BOISE, Idaho — The U.S. Air Force violated environmental laws by not adequately studying how noise from military jets coordinating exercises with plain-clothed airmen on the ground in Idaho could harm humans and wildlife, a judge has ruled.

U.S. Magistrate Judge Candy Dale ruled last week that the Air Force must conduct a more thorough study, called an environmental impact statement, before the training exercises can resume in nine urban centers.

Seven Boise residents and an environmental group filed the lawsuit last year contending the training out of Mountain Home Air Force Base endangers the health, safety and quality of life of residents and wildlife.

The military says air support for ground forces is increasingly required in urban combat areas.

Specifically, Dale ruled that the Air Force failed to comply with the National Environmental Policy Act, which sets procedures that agencies must follow before making decisions that could harm the environment.

Dale agreed with the plaintiffs that the Air Force hadn’t done a good job with an environmental assessment, or EA, it created to OK the flights.

“There appears to be no quantitative assessment undertaken in the EA to assess the noise impact of overhead flights upon areas that experience background noise at levels much less than the assumed average,” Dale wrote.

She also said the Air Force didn’t address sleep interference the flights might cause, adequately back up its claim that the flights wouldn’t interfere with people trying to have a conversation, or support its conclusion that birds and wildlife would not be affected by the noise.

“The residents of Boise and southern Idaho deserve better!” Anne Stites Hausrath, a former Boise City Council member who took part in the lawsuit, said in a statement.

Court documents said a four-aircraft formation would produce a loudness equivalent to a vacuum cleaner.

Officials at Mountain Home Air Force Base, where the training flights originate, didn’t respond to an inquiry sent through the base website by The Associated Press, or to email and phone inquiries from Air Force Times. The base is currently in the midst of a long, holiday weekend.

Boise residents complained to the mayor’s office in 2015 about noise from the military flights, prompting the Air Force to stop the previously undisclosed urban training program and begin preparing the environmental assessment. The study found that the training flights would have no significant impact on humans or wildlife.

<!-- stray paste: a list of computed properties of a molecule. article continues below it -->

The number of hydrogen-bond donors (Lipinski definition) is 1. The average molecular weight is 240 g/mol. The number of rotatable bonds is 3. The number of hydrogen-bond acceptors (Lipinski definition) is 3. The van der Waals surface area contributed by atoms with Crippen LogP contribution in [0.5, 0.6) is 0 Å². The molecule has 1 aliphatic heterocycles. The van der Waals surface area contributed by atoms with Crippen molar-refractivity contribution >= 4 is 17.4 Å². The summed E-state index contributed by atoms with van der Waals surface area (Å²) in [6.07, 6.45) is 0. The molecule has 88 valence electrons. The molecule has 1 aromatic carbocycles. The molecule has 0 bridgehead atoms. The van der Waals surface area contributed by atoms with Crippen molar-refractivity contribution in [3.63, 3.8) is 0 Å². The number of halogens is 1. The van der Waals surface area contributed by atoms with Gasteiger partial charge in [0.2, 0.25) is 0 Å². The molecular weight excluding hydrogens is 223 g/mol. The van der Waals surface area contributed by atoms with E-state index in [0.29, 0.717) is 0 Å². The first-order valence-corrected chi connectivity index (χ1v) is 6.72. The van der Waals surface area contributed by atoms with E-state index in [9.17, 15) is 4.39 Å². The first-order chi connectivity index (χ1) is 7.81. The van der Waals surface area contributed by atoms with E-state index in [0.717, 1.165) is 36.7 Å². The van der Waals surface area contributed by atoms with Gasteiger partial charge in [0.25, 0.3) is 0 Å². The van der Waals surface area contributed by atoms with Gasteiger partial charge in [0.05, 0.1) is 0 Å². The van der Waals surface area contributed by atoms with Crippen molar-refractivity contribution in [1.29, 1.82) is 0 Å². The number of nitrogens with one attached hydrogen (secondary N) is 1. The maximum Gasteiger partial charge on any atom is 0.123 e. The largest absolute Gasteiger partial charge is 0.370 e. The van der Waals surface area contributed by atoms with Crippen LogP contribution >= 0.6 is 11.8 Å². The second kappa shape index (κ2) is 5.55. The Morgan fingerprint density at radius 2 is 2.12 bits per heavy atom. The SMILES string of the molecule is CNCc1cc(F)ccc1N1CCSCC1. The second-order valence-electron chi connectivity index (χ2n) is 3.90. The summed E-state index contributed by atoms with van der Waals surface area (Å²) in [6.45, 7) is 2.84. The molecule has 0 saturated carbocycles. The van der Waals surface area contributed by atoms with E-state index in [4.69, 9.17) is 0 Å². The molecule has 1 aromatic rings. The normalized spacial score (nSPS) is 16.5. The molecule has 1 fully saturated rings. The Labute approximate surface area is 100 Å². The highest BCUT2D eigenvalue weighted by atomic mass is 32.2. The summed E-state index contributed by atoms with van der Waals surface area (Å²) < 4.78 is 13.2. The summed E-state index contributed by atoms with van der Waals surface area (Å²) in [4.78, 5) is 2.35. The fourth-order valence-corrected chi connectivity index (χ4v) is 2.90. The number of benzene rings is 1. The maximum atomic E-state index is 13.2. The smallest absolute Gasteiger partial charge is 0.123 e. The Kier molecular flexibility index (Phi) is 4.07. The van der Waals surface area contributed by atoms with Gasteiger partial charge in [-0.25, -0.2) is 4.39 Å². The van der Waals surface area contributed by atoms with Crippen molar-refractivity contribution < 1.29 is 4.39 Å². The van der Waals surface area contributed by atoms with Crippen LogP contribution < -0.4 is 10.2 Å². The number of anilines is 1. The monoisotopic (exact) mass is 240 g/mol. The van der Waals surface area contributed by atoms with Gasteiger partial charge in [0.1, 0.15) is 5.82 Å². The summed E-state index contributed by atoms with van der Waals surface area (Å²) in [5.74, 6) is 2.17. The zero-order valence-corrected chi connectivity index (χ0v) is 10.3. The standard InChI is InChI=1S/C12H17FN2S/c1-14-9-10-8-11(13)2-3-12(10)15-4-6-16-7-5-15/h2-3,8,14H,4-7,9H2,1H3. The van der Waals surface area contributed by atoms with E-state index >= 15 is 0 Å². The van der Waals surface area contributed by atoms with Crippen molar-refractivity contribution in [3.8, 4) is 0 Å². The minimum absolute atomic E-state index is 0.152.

The military flights involve the use of two to four F-15E and F-15SG aircrews plus teams of unarmed JTACs in civilian clothes, who would drive around city streets with radio communications gear to direct simulated air strikes in urban combat.

The jets would fly over Boise, Mountain Home, Burley, Twin Falls, Grand View, Bruneau, Glenns Ferry, Hammett and Mountain Home Air Force Base.

The Air Force proposed 160 training events involving 400 training operations to prepare aircrews before being deployed abroad. Of those training events, 120 would include a maximum of three hours of flight over an urban center per day. Up to 40 annual training events would include day and night training operations, according to court documents.

During the training, the jets would fly between 10,000 feet and 18,000 feet in air-to-air and air-to-ground missions.

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Judge grounds Mountain Home AFB urban training plans in Idaho
The judge ruled the Air Force must conduct a more thorough environmental impact statement, which fully accounts for the noise of the overhead fighter jets. That EIS must then be approved before the training exercises can resume in nine urban centers.
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